“National History Day introduces students to the thrill of historical discovery and teaches them the research, critical thinking, and communication skills they will need throughout their lives as students, professionals, and citizens,” said NEH Chair Lowe. “Thanks to these grants and the work of our state and jurisdictional partners, more young people around the country will benefit from this remarkable program.”   

“2024 marks 50 years of National History Day’s impact on history education and these decades of influence have been made possible by the strong support of the National Endowment for the Humanities,” said Cathy Gorn, executive director of National History Day. “Locally based humanities councils are often the first to connect with students and teachers who become valuable participants in NHD’s contest and educational programs. This new funding will propel NHD’s reach forward as we aim to engage students from all walks of life in the study of history.”

Of the 39 humanities councils that received supplemental National History Day awards, several focused on bolstering training and professional development opportunities for history and social studies teachers in order to increase the number of teachers able to coordinate NHD programs within schools and school districts. Funding to Idaho Humanities Council will support a two-day workshop this summer at the Idaho State Historical Society to train teachers from across the state in primary source research, classroom strategies for effective pedagogy, and implementing NHD programs in their schools. The workshop will incorporate tours of the Old Idaho Penitentiary and Idaho State Museum to allow teachers to investigate object- and place-based learning.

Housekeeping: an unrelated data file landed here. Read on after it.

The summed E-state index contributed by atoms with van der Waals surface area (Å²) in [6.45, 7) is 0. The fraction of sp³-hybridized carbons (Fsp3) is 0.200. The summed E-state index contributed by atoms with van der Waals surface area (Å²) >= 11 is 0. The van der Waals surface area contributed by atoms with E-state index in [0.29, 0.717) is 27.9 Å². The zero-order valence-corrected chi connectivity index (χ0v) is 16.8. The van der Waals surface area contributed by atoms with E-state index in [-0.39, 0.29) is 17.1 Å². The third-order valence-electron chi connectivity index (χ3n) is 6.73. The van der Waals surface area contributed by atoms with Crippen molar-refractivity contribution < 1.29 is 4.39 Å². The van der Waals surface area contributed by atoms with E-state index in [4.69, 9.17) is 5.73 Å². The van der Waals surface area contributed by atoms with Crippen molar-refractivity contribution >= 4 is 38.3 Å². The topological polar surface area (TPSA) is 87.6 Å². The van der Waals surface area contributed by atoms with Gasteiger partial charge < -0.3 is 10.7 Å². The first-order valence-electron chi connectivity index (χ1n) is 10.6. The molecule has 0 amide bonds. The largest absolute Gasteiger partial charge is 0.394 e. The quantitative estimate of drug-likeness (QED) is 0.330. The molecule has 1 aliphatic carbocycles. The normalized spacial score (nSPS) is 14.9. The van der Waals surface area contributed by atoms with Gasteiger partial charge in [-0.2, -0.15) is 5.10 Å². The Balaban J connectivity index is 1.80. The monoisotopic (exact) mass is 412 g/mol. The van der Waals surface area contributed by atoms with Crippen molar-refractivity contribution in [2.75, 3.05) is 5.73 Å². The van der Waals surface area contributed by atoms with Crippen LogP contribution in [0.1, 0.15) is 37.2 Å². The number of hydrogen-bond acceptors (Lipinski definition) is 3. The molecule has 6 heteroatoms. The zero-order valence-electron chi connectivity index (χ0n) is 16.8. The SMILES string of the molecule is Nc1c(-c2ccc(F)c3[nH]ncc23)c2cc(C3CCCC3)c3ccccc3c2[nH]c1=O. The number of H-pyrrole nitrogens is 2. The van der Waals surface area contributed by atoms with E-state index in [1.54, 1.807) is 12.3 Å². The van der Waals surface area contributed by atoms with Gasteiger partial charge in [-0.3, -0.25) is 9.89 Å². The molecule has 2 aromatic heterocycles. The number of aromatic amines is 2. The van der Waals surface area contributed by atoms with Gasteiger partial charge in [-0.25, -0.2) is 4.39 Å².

Working with the Historical Society of Michigan, the state’s NHD coordinator, Michigan Humanities will focus on areas of mid-Michigan and greater Lansing that currently have low National History Day participation rates, by recruiting and training NHD teachers through educator institutes that demonstrate how to incorporate History Day programs into Michigan’s statewide curriculum. Georgia Humanities will develop a free, three-day educator workshop at the nation’s largest consortium of HBCUs to reach educators and students in underserved urban communities in Atlanta and teachers-in-training at HBCUs.